Updated: Jun 7
As many of you already know, The U.S. government just indicted Samuel Bankman-Fried, the founder and former CEO of leading crypto exchange FTX, for a series of financial crimes involving the siphoning off of billions of dollars of customer funds. SBF, as he is widely known, caught both the crypto and traditional financial world by surprise. This indictment and the accompanying revelations have only added fuel to the dumpster fire that has been the 2022 crypto market.
I have been following this story closely, watching hour by hour as a volcano of sordid details spews from news outlets like hot liquid diarrhea. Every new spewing seems to be worse than the last. Because of this fiasco, I've taken to a new habit of yelling kosher expletives at Youtube. "What?!" "How!?" "If I ever see SBF in the streets I'll punch him in the nuts!" Why am I so angry, you might ask?
I've been involved with crypto since around 2017, when the run up to mainstream coverage for the nascent industry was just hitting its stride. Interestingly, I had known about crypto since around 2010, just a year after the illusive Satoshi Nakamoto wrote "thee" whitepaper. I read about it my favorite magazine, Wired, and I remember thinking about how exciting it all seemed. I also clearly recall thinking that it was "too late" for me to get in. Boy was I wrong! But...that's a different story for a different day.
During 2017, I was a full-fledged participant in the wild crypto bull run that saw Bitcoin and other cryptocurrencies skyrocket thousands of percentage points. I was like a kid when you get your first bike and realize that you can go anywhere now. I bought Bitcoin, I bought Ethereum, I bought Cardano, I bought Solana, I bought Shib, I didn't buy Ripple because it was too hard to get. I bought Open Sea's second most favorited NFT (a rotating golden ape head which I am still very proud of). It was thrilling, it was confusing, it was scary, it was on everyone's lips it seemed.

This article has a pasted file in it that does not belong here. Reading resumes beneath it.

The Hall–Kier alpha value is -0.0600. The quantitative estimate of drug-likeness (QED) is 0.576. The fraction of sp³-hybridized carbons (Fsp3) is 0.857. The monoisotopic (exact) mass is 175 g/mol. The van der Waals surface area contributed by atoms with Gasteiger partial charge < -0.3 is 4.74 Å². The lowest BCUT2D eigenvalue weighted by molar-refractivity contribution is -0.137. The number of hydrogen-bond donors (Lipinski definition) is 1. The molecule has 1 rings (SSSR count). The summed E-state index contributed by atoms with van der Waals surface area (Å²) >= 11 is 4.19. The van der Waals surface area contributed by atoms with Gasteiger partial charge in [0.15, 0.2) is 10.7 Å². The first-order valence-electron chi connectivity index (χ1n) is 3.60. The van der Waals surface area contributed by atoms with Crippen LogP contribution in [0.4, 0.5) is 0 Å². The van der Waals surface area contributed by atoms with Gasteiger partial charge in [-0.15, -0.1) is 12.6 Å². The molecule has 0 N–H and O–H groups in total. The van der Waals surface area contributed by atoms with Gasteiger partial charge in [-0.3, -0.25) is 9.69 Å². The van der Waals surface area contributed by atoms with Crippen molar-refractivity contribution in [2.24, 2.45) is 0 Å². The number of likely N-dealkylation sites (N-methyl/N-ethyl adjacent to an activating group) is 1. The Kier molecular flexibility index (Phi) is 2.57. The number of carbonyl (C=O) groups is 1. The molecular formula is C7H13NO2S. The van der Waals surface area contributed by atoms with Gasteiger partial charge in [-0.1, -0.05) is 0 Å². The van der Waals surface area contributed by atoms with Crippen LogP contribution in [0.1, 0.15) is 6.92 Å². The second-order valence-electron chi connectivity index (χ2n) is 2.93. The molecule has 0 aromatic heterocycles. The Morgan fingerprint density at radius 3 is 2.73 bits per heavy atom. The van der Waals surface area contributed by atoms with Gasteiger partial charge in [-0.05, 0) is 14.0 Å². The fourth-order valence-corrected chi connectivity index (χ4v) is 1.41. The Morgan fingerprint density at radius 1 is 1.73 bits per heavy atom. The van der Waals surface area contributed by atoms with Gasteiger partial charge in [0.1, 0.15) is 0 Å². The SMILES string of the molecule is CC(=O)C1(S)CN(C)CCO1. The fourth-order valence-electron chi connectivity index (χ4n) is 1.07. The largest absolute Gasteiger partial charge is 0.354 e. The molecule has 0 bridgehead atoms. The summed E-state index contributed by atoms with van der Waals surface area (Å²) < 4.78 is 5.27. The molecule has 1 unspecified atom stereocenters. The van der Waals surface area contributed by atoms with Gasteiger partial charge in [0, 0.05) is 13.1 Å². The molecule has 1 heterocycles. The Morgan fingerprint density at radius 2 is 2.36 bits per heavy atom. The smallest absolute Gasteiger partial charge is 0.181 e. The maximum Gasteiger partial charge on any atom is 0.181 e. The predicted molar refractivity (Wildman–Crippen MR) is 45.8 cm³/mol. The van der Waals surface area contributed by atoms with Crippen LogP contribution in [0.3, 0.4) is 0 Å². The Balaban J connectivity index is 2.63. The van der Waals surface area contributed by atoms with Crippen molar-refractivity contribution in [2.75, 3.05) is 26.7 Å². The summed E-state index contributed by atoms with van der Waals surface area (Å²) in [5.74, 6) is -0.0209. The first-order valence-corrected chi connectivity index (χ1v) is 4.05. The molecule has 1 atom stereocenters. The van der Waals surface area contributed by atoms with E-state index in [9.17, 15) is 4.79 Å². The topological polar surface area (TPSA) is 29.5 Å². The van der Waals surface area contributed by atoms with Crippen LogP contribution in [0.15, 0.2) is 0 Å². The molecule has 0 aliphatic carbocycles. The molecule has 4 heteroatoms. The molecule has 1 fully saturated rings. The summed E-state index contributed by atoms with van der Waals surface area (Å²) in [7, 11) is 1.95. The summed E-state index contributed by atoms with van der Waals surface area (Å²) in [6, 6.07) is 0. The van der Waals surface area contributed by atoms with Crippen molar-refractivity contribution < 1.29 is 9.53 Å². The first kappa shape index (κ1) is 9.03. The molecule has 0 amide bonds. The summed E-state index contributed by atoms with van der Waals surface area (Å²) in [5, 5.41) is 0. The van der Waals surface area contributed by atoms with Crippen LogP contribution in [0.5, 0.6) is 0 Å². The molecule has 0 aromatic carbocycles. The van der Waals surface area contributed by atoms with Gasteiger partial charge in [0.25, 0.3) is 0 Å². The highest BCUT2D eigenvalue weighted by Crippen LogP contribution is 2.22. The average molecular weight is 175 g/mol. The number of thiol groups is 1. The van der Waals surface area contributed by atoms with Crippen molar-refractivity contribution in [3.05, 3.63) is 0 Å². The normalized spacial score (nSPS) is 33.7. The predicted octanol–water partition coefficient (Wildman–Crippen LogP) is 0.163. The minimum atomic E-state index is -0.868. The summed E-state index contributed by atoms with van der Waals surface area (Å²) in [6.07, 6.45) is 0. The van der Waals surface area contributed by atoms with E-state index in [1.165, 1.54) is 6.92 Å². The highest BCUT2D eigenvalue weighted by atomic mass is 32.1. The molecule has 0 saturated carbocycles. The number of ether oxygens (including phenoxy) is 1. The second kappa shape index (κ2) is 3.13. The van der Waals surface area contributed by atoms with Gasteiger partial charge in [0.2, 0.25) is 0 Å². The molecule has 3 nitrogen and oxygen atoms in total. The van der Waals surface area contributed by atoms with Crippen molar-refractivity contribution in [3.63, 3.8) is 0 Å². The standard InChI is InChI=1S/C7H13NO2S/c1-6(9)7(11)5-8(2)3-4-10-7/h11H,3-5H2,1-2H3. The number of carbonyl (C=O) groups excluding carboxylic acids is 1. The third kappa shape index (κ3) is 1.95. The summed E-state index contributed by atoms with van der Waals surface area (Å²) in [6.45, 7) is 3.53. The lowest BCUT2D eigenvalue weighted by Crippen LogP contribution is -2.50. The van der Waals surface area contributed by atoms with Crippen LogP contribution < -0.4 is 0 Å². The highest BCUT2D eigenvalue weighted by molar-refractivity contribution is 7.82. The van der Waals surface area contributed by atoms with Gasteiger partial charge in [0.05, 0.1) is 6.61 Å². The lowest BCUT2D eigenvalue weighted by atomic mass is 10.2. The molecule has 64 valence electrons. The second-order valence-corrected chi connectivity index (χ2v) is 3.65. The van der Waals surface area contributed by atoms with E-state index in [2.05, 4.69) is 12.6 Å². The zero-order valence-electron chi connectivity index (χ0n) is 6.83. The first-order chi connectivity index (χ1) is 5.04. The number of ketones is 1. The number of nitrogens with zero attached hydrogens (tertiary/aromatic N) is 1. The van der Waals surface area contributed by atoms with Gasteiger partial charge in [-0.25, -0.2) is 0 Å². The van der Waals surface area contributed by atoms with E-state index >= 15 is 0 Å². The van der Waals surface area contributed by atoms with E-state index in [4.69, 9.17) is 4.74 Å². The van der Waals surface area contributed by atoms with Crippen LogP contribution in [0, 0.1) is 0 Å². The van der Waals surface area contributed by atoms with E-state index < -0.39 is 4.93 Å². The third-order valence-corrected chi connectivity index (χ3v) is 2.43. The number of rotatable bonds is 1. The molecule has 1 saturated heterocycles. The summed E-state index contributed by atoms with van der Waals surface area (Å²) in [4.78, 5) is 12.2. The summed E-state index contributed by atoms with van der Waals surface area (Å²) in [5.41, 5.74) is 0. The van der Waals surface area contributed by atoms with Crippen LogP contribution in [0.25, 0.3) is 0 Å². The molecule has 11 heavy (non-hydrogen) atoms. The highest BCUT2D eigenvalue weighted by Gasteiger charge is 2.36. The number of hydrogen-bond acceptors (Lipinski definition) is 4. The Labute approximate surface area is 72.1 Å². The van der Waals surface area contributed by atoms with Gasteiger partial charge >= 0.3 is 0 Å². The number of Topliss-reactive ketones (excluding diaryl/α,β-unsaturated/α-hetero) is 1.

Some of my friends and colleagues went from being "thousandaires" to being multimillionaires within months. One of my friends took $10,000 and turned it into $10 Million within about 3 years. I was hooked, line and sinker. I was metaphorically and physically hanging off the edge of my seat on a daily basis watching my balances go way up, then down a bit, then up and then up and up and up. Myself and millions of other people just like me thought, in a few months, I might just replace Elon as the world's most interesting person.
Then came the first crypto winter most of us had ever really experienced. Suddenly, around the new year, the numbers and the charts started dropping off like a giant had suddenly started flushing all our money down some nightmarish invention that was part black hole and part toilet. Even though I knew better, I sold everything except my monkey head. I even sold my Shib dust. At the time, I was becoming burnt out with Weedash (my company at the time), and I figured I could use the cash to coast for a while and then invest in something else when the time was right.
Fast forward five years and a pandemic later, and I find myself in the same cycle, but this time with a much bigger stake. I founded a crypto company, Crypto Labs LLC. I started my own projects and roadmaps and grabbed up every "Yacht Club" username on Open Sea known to God or man (I'm proud to say I'm Jean Michel Basquiat and many other notable artists on the platform). I minted hundreds of NFTs from the Met public domain image library as world firsts. I played in Decentraland for hours and talked to strangers. I bought Mana and scoped virtual land plots for a few weeks. I even learned how to code just so that I could get my SPL tokens named and verified on the Solana json list.